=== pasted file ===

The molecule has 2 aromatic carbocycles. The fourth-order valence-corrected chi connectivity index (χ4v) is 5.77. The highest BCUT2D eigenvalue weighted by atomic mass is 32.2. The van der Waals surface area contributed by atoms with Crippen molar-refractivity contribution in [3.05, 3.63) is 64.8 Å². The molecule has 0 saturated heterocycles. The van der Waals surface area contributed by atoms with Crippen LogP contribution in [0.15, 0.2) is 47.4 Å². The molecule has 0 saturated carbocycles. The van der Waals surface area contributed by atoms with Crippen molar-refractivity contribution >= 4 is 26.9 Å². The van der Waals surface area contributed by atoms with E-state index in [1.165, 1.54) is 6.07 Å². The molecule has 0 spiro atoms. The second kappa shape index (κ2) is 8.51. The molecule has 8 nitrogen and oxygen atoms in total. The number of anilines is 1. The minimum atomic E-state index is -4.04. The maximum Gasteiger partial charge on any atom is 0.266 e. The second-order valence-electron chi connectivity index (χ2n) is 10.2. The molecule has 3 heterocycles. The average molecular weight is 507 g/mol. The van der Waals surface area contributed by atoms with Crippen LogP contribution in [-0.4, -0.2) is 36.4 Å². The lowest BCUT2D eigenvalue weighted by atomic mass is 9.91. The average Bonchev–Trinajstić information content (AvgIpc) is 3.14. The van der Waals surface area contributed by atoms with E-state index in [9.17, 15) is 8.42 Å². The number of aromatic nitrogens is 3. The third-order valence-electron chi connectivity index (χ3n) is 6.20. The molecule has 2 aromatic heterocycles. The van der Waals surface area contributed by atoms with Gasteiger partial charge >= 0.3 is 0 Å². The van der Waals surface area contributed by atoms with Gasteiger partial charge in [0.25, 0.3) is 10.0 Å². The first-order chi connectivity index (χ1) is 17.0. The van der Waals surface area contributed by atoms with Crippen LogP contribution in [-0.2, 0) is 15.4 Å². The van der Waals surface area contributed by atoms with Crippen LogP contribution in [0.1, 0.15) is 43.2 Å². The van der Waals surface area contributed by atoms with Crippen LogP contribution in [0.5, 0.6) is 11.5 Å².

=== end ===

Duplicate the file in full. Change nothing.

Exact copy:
The molecule has 2 aromatic carbocycles. The fourth-order valence-corrected chi connectivity index (χ4v) is 5.77. The highest BCUT2D eigenvalue weighted by atomic mass is 32.2. The van der Waals surface area contributed by atoms with Crippen molar-refractivity contribution in [3.05, 3.63) is 64.8 Å². The molecule has 0 saturated heterocycles. The van der Waals surface area contributed by atoms with Crippen LogP contribution in [0.15, 0.2) is 47.4 Å². The molecule has 0 saturated carbocycles. The van der Waals surface area contributed by atoms with Crippen molar-refractivity contribution >= 4 is 26.9 Å². The van der Waals surface area contributed by atoms with E-state index in [1.165, 1.54) is 6.07 Å². The molecule has 0 spiro atoms. The second kappa shape index (κ2) is 8.51. The molecule has 8 nitrogen and oxygen atoms in total. The number of anilines is 1. The minimum atomic E-state index is -4.04. The maximum Gasteiger partial charge on any atom is 0.266 e. The second-order valence-electron chi connectivity index (χ2n) is 10.2. The molecule has 3 heterocycles. The average molecular weight is 507 g/mol. The van der Waals surface area contributed by atoms with Crippen LogP contribution in [-0.4, -0.2) is 36.4 Å². The lowest BCUT2D eigenvalue weighted by atomic mass is 9.91. The average Bonchev–Trinajstić information content (AvgIpc) is 3.14. The van der Waals surface area contributed by atoms with E-state index in [9.17, 15) is 8.42 Å². The number of aromatic nitrogens is 3. The third-order valence-electron chi connectivity index (χ3n) is 6.20. The molecule has 2 aromatic heterocycles. The van der Waals surface area contributed by atoms with Gasteiger partial charge >= 0.3 is 0 Å². The van der Waals surface area contributed by atoms with Gasteiger partial charge in [0.25, 0.3) is 10.0 Å². The first-order chi connectivity index (χ1) is 17.0. The van der Waals surface area contributed by atoms with Crippen LogP contribution in [-0.2, 0) is 15.4 Å². The van der Waals surface area contributed by atoms with Crippen LogP contribution in [0.1, 0.15) is 43.2 Å². The van der Waals surface area contributed by atoms with Crippen LogP contribution in [0.5, 0.6) is 11.5 Å².